This topic has 5 replies, 4 voices, and was last updated Apr185:03 am by Stuj79.

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Up::2
Just encountered that on my Wiley mock. Twice actually.
Have you seen it anywhere else? I gues you could say that EBIT after taxes is sort of an approximation of FCFF…but to use in an actual valuation and imply cost of equity from using it seems too far fetched to me.
Am I wrong?
Btw.: It’s frustrating, but Wiley also isn’t free of mistakes and errors. The most irritating and literally “gamebreaking” one for me is that binomial IR trees don’t show in the vignette.

Up::3
I have come across this simple method of using EBIT as a proxy in Corp Finance only….specifically in the ModiglianiMiller proposition sections where you calculate the value of levered/unloved firms along with the cost of equity for varying capital structures. Never seen EBIT used in the Equity section.

Up::2
This seems riddled with mistakes to me. Firstly EBIT(1t) is not a very good approximation for FCFF in my opinion. Looking at the formulas:
FCFF = NI + NCC + Int(1t) – WCInv – FCInv
And
FCFF = EBIT(1t) + Depreciation + WCInv + FCInv you have the Interest part covered with EBIT but you don’t really have the WCInv and FCInv and Depreciation part covered and those are very vital components.Apart from this even if it was a good approximation for FCFF you can’t directly derive the the cost of equity from FCFF because remember the Value of a Firm is FCFF divided by WACC not r. You could of course derive r if you knew the target weights and after tax cost of debt.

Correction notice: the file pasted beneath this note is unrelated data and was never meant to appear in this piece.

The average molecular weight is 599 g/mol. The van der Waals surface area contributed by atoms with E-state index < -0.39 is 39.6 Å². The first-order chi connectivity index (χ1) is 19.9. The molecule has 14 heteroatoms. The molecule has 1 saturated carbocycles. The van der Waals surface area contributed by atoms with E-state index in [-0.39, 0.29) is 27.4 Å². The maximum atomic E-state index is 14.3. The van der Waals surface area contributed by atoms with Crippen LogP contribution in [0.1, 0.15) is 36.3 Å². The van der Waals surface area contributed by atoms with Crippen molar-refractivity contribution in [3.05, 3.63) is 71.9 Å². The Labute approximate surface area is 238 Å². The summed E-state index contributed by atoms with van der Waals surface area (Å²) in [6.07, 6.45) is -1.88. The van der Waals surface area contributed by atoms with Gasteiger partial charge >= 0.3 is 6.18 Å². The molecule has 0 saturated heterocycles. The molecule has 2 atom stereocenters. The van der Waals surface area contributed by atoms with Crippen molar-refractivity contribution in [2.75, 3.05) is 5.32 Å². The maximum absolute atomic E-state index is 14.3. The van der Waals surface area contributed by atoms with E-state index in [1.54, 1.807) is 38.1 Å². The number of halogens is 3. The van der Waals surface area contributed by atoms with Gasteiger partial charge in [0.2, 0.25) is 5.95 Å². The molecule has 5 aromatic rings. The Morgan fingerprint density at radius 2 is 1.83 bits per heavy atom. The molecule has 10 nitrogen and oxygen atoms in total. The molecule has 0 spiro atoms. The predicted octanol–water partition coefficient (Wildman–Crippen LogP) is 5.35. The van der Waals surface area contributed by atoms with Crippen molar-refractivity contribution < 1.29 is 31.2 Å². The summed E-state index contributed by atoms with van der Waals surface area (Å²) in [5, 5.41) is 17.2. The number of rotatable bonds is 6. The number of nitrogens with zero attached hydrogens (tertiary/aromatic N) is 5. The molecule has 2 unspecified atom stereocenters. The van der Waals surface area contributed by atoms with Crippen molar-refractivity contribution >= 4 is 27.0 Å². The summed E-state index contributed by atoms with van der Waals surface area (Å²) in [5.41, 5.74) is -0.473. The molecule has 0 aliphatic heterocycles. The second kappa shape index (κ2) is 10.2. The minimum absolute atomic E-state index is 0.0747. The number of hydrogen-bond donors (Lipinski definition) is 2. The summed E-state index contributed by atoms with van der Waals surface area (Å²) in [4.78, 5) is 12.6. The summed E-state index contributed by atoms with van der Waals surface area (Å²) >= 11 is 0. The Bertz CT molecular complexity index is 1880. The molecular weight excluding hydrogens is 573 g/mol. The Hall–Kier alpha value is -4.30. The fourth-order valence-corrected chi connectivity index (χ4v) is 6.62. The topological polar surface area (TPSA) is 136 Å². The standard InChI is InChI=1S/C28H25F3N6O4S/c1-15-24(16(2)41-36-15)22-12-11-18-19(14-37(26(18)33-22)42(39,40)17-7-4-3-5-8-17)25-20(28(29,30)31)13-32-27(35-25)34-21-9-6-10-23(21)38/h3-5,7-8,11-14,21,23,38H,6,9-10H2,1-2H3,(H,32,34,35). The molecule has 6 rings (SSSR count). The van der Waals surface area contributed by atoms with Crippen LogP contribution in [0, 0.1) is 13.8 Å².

I’m also a Level 2 candidate like you so please take my opinion with a pinch of salt. I can be wrong too.

Up::1
@Prosper0, you’re right, it does seem oversimplified.
From a logical point of view, the way I would think of this is that you’re trying to value the business – what would you pay for it if you were buying the whole thing if you had cash. In that case you wouldn’t need to pay interest on any debt (so you ignore interest payments), so the appropriate estimate of Net Income would be EBIT less tax. So that tells you how much you should expect to get from your investment, so then working out how much to pay for the investment is just a matter of comparing this against your required RoE.
So assuming EBIT of $100, no future growth, and a tax rate of 30%, the investment would potentially pay you $70. If your required rate of return (Return on your Equity – RoE) you would pay $700.
I’m not 100% confident this is right though 😐

Up::1
Right, so it is there…Ok, I guess i didn’t note it down or pay too much attention to it. Thanks, though!

Up::1
Yeah check out ModiglianiMiller proposition 2 from the CFAI Corp Finance text book, it is in that specific section 🙂


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